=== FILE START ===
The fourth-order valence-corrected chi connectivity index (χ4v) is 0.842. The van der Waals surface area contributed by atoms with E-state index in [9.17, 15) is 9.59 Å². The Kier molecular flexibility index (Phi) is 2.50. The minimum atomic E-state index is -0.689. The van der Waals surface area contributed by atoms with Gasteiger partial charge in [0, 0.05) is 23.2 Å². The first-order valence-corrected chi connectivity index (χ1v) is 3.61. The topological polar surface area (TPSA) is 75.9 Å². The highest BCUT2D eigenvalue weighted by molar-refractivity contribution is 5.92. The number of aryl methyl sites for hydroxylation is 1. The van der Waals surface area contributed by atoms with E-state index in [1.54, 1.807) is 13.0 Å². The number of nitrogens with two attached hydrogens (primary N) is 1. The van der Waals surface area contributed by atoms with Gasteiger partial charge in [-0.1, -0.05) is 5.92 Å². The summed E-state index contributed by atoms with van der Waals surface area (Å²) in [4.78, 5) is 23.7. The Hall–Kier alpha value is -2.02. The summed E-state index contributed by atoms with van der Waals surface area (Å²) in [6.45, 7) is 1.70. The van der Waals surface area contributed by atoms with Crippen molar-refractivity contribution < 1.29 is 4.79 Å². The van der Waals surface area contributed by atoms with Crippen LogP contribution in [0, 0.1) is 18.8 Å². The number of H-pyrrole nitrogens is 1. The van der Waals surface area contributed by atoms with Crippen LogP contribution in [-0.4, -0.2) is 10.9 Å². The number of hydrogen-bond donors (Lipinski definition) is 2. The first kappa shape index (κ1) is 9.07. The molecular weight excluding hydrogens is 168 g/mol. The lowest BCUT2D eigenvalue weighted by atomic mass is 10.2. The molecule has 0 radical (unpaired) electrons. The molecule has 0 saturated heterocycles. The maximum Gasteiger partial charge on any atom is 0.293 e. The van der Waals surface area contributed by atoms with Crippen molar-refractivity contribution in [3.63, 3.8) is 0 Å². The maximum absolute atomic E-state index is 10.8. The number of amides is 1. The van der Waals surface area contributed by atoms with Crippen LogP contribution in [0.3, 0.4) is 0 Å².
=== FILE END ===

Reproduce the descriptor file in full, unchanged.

The fourth-order valence-corrected chi connectivity index (χ4v) is 0.842. The van der Waals surface area contributed by atoms with E-state index in [9.17, 15) is 9.59 Å². The Kier molecular flexibility index (Phi) is 2.50. The minimum atomic E-state index is -0.689. The van der Waals surface area contributed by atoms with Gasteiger partial charge in [0, 0.05) is 23.2 Å². The first-order valence-corrected chi connectivity index (χ1v) is 3.61. The topological polar surface area (TPSA) is 75.9 Å². The highest BCUT2D eigenvalue weighted by molar-refractivity contribution is 5.92. The number of aryl methyl sites for hydroxylation is 1. The van der Waals surface area contributed by atoms with E-state index in [1.54, 1.807) is 13.0 Å². The number of nitrogens with two attached hydrogens (primary N) is 1. The van der Waals surface area contributed by atoms with Gasteiger partial charge in [-0.1, -0.05) is 5.92 Å². The summed E-state index contributed by atoms with van der Waals surface area (Å²) in [4.78, 5) is 23.7. The Hall–Kier alpha value is -2.02. The summed E-state index contributed by atoms with van der Waals surface area (Å²) in [6.45, 7) is 1.70. The van der Waals surface area contributed by atoms with Crippen molar-refractivity contribution < 1.29 is 4.79 Å². The van der Waals surface area contributed by atoms with Crippen LogP contribution in [0, 0.1) is 18.8 Å². The number of H-pyrrole nitrogens is 1. The van der Waals surface area contributed by atoms with Crippen LogP contribution in [-0.4, -0.2) is 10.9 Å². The number of hydrogen-bond donors (Lipinski definition) is 2. The first kappa shape index (κ1) is 9.07. The molecular weight excluding hydrogens is 168 g/mol. The lowest BCUT2D eigenvalue weighted by atomic mass is 10.2. The molecule has 0 radical (unpaired) electrons. The molecule has 0 saturated heterocycles. The maximum Gasteiger partial charge on any atom is 0.293 e. The van der Waals surface area contributed by atoms with Crippen molar-refractivity contribution in [3.63, 3.8) is 0 Å². The maximum absolute atomic E-state index is 10.8. The number of amides is 1. The van der Waals surface area contributed by atoms with Crippen LogP contribution in [0.3, 0.4) is 0 Å².